A bill signed into law by President Biden expands access to retirement plans, establishes new regulations for 529 accounts, and includes a student loan payment matching program.
The year 2022 has been a difficult one for those saving for retirement, but new laws passed in December of 2022 may provide some relief in 2023. The legislation, included in an omnibus spending bill signed by President Joe Biden, aims to increase access to retirement plans, however, it has also been met with criticism for primarily benefiting high-income individuals and not adequately addressing the retirement crisis facing the nation.
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Despite facing significant challenges, such as a significant portion of the population having no retirement savings, the new legislation is a step in the right direction.
The following are some of the changes that financial advisers and retirement experts believe will have the most impact and relevance for those saving for retirement today:
Student Loan Matching
Starting in 2024, employers will be allowed to treat employee student loan payments as contributions to workplace retirement savings plans. This means that these payments will be eligible for employer matching contributions, providing a head start for younger individuals who may have delayed saving for retirement.
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It is worth noting that currently, student loan payments are temporarily halted due to a Supreme Court review of President Biden’s plan to cancel up to $20,000 in debt per borrower.
One of the more significant changes is the option to transfer funds from a 529 college savings plan to a Roth IRA, as noted by Tim Steffen, the Director of Tax Planning at Baird Private Wealth Management. Roth IRA’s are funded by post-tax dollars, which then grow tax-free.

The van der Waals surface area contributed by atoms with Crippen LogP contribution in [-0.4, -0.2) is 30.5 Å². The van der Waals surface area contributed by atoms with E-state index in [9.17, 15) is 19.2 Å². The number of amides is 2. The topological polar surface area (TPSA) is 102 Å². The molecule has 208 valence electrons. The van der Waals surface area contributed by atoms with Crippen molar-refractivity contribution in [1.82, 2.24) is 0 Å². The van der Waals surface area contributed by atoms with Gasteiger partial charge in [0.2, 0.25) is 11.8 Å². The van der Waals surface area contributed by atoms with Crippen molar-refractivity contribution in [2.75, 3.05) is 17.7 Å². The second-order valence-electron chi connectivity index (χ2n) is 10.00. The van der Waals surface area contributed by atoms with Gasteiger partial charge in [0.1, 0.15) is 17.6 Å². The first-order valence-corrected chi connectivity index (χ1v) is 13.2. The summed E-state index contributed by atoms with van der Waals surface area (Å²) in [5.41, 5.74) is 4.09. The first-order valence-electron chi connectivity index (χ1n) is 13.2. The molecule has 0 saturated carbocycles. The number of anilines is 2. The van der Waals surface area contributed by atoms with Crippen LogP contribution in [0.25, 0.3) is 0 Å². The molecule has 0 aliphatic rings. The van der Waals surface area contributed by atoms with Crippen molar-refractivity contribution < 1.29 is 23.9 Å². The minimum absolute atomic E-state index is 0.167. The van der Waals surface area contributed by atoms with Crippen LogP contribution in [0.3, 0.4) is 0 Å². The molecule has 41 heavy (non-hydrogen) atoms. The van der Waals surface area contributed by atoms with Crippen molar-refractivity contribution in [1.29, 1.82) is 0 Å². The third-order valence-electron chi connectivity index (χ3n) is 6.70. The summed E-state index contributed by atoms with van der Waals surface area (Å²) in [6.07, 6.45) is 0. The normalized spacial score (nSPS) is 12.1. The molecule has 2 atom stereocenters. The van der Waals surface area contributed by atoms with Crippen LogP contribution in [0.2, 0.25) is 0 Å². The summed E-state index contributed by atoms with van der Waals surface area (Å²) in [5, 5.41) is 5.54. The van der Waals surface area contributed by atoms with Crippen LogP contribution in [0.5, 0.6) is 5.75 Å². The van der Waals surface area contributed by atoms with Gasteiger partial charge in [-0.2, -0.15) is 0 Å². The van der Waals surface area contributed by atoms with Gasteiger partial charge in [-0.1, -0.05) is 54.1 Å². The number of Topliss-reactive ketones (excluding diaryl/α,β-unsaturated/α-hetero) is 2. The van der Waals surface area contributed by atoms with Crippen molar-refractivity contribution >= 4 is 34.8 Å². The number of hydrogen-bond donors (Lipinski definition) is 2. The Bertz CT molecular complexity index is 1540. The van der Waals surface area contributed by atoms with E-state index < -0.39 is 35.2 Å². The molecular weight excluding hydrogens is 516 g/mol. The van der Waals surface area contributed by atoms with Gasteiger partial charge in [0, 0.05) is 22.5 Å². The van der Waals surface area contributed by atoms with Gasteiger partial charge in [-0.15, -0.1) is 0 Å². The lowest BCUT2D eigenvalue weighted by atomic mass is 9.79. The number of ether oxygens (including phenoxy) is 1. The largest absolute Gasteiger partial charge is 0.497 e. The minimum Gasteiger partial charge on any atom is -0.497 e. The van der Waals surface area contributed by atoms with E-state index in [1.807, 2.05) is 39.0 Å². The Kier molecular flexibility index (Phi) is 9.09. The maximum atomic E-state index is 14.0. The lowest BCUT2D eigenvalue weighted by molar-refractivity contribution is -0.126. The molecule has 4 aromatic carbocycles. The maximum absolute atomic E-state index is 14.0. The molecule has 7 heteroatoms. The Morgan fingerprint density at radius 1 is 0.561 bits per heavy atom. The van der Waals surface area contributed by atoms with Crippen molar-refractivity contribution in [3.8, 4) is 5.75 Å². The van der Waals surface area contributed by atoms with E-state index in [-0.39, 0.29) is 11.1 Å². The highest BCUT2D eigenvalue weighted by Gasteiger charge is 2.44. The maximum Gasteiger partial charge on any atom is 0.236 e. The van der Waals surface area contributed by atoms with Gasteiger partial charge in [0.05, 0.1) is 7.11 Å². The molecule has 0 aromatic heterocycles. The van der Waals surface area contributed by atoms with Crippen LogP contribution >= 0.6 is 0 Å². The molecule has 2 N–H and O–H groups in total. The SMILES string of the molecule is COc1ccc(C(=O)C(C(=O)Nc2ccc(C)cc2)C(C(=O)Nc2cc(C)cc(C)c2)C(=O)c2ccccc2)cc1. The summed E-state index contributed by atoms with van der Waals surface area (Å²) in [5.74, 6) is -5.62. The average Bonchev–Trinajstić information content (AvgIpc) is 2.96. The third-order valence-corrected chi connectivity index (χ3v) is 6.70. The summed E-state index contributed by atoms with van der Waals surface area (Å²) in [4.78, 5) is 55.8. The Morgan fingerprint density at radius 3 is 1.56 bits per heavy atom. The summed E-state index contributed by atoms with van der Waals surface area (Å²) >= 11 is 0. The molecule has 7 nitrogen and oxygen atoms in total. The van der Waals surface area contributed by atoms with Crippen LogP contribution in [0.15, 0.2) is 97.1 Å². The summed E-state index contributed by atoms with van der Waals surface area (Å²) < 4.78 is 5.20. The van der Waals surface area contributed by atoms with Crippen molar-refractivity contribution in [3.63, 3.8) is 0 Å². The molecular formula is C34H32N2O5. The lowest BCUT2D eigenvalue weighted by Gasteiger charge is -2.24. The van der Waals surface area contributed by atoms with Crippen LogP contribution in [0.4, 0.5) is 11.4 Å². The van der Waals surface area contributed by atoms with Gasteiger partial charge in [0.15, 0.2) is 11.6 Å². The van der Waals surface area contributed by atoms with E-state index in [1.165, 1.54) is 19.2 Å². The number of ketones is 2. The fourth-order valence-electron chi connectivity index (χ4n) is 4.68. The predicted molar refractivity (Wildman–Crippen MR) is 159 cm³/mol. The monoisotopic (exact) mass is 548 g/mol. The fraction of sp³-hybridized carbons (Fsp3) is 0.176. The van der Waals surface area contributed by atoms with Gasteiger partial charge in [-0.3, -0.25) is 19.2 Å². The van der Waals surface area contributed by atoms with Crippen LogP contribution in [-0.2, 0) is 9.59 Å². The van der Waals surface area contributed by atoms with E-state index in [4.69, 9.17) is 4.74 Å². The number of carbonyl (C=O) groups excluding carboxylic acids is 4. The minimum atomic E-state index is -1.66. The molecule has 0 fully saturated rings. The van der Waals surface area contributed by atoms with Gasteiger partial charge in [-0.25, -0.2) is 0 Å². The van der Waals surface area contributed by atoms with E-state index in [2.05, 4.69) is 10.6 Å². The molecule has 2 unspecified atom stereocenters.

Starting in 2024, individuals who are beneficiaries of a 529 plan and have remaining funds due to, for example, receiving more scholarships than anticipated, will be able to transfer some of the leftover funds into a Roth IRA without incurring the standard 10% penalty for withdrawing money for non-educational expenses.
However, there are some limitations to this change. The 529 account must be at least 15 years old, and only the original contributions can be moved over to a Roth IRA, not any growth from the past five years. Additionally, the annual contribution limit for Roth IRA remains $6,500 in 2023, and the lifetime cap for 529 rollovers is $35,000.
This change is beneficial for those who have been hesitant to save for college in a 529 plan due to the possibility that their child may not attend college.
Currently, employees who require access to their 401(k) funds before reaching the age of 59 1/2, for emergency expenses, can make hardship withdrawals. However, in most cases, these withdrawals are subject to a 10% penalty, income tax, and the individual is not able to re-contribute the withdrawn funds to the account. In recent years, hardship withdrawals have been increasing.
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In an effort to reduce the number of hardship withdrawals, starting in 2024, employers will be permitted to provide emergency savings accounts in addition to retirement plans.
These accounts will have a maximum limit of $2,500, or an employer may set a lower limit. An employee can make one penalty-free withdrawal of up to $1,000 per year, and must repay the funds within a period of 3 years. An employee will not be able to make any additional withdrawals during this 3-year period unless the funds have been repaid.